MS: I think the biggest thing is, when we got into very dangerous areas or we were out in the street in certain countries, you know, Americans and Westerners are targets. Whether you’re in Afghanistan or you’re in Pakistan, you know, you’re shooting out on the street, you’re interviewing people and then suddenly a crowd would start to gather and somebody would pull out their cell phone and call someone. You know, we had a security advisor that was looking around for us, and he’d see somebody pull out their phone, he’s like “We need to get out of here, we need to move!” We really tried to stay on the ground in a lot of dangerous countries for as little time as possible, you know? Sometimes we’d be able to stay in a place for like 30, 40 minutes, sometimes we would get out of the car, start talking to someone and he’d get the itch and say, “We’ve got to move right now,” and it would have been like five minutes.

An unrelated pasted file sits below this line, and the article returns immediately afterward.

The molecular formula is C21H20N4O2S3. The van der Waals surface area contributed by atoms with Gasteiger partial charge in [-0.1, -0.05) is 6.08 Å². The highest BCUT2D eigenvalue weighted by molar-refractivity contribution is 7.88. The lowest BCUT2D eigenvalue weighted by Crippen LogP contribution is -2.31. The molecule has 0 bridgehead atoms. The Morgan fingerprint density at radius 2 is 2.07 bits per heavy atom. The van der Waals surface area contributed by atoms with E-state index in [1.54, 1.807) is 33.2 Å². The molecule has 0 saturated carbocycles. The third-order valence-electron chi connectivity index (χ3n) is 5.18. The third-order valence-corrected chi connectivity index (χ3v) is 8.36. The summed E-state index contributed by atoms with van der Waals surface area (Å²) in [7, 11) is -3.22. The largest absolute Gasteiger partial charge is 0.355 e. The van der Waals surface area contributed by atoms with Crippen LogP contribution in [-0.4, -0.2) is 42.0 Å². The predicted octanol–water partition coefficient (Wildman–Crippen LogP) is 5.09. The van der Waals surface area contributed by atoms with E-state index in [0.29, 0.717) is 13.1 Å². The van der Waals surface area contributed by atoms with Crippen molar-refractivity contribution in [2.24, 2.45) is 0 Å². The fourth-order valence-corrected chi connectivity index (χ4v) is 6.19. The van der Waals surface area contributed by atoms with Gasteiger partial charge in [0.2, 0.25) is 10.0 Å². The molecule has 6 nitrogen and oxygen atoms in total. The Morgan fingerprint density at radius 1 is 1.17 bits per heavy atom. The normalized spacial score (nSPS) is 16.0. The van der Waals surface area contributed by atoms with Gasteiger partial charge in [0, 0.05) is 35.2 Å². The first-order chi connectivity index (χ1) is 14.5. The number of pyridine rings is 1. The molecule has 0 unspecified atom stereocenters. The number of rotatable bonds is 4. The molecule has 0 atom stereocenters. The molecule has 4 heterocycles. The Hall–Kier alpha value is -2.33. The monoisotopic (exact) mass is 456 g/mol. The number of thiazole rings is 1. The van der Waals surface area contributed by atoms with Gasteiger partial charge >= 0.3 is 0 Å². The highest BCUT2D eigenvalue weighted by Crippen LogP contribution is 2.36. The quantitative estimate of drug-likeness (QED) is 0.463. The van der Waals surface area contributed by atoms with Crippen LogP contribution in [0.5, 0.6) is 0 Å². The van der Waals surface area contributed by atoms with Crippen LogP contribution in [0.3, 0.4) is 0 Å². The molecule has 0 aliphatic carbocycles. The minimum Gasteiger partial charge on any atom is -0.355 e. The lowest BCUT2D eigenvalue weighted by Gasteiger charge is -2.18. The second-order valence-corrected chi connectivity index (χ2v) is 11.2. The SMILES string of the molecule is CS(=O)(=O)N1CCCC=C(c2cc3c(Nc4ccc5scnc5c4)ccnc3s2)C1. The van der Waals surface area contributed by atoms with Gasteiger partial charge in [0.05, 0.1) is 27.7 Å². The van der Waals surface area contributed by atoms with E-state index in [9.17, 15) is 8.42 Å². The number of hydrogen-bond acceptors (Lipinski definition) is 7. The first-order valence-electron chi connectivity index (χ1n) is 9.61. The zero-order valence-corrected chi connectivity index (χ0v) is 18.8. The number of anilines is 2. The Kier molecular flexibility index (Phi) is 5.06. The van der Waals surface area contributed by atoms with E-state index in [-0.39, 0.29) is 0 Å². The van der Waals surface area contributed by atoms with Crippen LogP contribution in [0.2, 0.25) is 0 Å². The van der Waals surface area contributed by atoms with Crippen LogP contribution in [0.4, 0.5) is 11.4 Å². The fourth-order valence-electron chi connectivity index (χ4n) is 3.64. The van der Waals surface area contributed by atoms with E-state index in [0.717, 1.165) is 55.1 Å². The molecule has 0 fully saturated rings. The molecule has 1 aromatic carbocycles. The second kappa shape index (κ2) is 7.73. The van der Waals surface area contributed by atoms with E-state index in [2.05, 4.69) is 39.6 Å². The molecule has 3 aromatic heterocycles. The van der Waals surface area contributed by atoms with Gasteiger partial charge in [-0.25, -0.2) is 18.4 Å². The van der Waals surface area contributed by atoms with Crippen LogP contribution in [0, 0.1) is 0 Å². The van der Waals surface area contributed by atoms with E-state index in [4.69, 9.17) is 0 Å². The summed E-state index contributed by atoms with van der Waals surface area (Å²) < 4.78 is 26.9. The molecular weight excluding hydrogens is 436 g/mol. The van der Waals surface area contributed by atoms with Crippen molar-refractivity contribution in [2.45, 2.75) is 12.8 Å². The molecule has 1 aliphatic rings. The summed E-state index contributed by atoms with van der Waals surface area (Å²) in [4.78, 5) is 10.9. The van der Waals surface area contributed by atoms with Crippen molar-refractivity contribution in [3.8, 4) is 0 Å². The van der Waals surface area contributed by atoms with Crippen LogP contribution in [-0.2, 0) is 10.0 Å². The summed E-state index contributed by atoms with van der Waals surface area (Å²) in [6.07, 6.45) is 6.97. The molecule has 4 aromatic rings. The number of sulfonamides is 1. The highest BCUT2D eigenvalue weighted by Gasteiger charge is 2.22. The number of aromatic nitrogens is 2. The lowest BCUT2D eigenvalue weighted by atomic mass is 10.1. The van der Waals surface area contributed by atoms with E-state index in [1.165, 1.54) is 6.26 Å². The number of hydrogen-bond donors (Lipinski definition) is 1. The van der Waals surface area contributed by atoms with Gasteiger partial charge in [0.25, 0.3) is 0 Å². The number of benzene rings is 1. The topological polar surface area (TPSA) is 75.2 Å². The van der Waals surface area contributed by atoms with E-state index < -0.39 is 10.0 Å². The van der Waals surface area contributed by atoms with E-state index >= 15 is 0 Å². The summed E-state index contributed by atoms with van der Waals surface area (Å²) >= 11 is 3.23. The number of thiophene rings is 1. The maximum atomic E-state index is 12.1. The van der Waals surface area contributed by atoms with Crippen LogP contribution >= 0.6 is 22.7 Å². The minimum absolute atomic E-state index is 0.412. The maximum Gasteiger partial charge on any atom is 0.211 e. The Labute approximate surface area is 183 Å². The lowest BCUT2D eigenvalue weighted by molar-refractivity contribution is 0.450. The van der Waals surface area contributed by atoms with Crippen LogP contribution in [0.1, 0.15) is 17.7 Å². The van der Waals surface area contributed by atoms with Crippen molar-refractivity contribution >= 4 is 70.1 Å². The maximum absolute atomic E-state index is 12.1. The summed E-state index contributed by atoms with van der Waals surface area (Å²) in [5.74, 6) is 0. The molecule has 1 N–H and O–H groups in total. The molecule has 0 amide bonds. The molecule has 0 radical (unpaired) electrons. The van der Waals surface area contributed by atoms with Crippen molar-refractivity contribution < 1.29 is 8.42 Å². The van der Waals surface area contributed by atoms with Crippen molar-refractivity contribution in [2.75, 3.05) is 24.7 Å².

PF: I presume you won’t be having a special screening of the film at the White House any time soon.
MS: I’m hoping, you know, I would love to have that happen.
PF: Do you see the film as being anti-war, anti-American, or the anti-federal government towards this whole situation?
MS: I think the film is incredibly optimistic in what’s ahead, I think that’s what the film is more than anything else. It would have been very easy to come in and make a film that kind of bashes, you know, what the United States has done in the last seven years, kind of what the United States has done in the past. I think what we need to do now is look ahead about what we can do to fix things. That’s what the film does a very good job of being hopeful and optimistic, in terms of how people view the United States overseas, in terms of what their hope is for America, in terms of what their hope is of resolving conflict. I believe that the film is very forward- thinking.
PF: What have you learned as a filmmaker since your first feature?